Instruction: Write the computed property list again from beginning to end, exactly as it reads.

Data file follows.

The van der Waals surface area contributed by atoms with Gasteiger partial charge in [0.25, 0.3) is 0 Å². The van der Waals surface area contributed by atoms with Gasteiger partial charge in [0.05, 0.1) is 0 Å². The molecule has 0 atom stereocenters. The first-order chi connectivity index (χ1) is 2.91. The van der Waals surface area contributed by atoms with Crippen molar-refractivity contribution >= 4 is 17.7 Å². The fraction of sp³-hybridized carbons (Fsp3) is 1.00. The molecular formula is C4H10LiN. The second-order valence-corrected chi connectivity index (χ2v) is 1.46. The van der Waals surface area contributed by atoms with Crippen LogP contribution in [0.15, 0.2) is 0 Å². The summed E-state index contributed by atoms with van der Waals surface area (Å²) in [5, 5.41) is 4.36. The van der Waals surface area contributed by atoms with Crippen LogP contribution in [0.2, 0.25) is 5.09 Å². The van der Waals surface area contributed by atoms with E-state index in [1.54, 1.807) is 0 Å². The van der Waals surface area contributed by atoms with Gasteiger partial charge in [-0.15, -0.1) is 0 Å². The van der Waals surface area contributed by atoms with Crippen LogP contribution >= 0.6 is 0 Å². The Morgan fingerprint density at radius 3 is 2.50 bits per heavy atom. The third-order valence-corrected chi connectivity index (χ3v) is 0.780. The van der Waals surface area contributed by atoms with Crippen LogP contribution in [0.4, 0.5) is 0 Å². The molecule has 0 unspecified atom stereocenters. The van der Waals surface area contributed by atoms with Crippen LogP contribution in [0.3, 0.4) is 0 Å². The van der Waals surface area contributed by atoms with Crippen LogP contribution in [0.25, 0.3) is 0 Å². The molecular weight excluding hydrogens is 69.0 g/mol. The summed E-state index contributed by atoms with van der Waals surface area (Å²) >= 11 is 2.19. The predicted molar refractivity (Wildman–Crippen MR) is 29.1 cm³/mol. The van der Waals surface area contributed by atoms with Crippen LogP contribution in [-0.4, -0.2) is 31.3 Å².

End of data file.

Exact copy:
The van der Waals surface area contributed by atoms with Gasteiger partial charge in [0.25, 0.3) is 0 Å². The van der Waals surface area contributed by atoms with Gasteiger partial charge in [0.05, 0.1) is 0 Å². The molecule has 0 atom stereocenters. The first-order chi connectivity index (χ1) is 2.91. The van der Waals surface area contributed by atoms with Crippen molar-refractivity contribution >= 4 is 17.7 Å². The fraction of sp³-hybridized carbons (Fsp3) is 1.00. The molecular formula is C4H10LiN. The second-order valence-corrected chi connectivity index (χ2v) is 1.46. The van der Waals surface area contributed by atoms with Crippen LogP contribution in [0.15, 0.2) is 0 Å². The summed E-state index contributed by atoms with van der Waals surface area (Å²) in [5, 5.41) is 4.36. The van der Waals surface area contributed by atoms with Crippen LogP contribution in [0.2, 0.25) is 5.09 Å². The van der Waals surface area contributed by atoms with E-state index in [1.54, 1.807) is 0 Å². The van der Waals surface area contributed by atoms with Gasteiger partial charge in [-0.15, -0.1) is 0 Å². The van der Waals surface area contributed by atoms with Crippen LogP contribution >= 0.6 is 0 Å². The Morgan fingerprint density at radius 3 is 2.50 bits per heavy atom. The third-order valence-corrected chi connectivity index (χ3v) is 0.780. The van der Waals surface area contributed by atoms with Crippen LogP contribution in [0.4, 0.5) is 0 Å². The molecule has 0 unspecified atom stereocenters. The van der Waals surface area contributed by atoms with Crippen LogP contribution in [0.3, 0.4) is 0 Å². The van der Waals surface area contributed by atoms with Crippen LogP contribution in [0.25, 0.3) is 0 Å². The molecular weight excluding hydrogens is 69.0 g/mol. The summed E-state index contributed by atoms with van der Waals surface area (Å²) >= 11 is 2.19. The predicted molar refractivity (Wildman–Crippen MR) is 29.1 cm³/mol. The van der Waals surface area contributed by atoms with Crippen LogP contribution in [-0.4, -0.2) is 31.3 Å².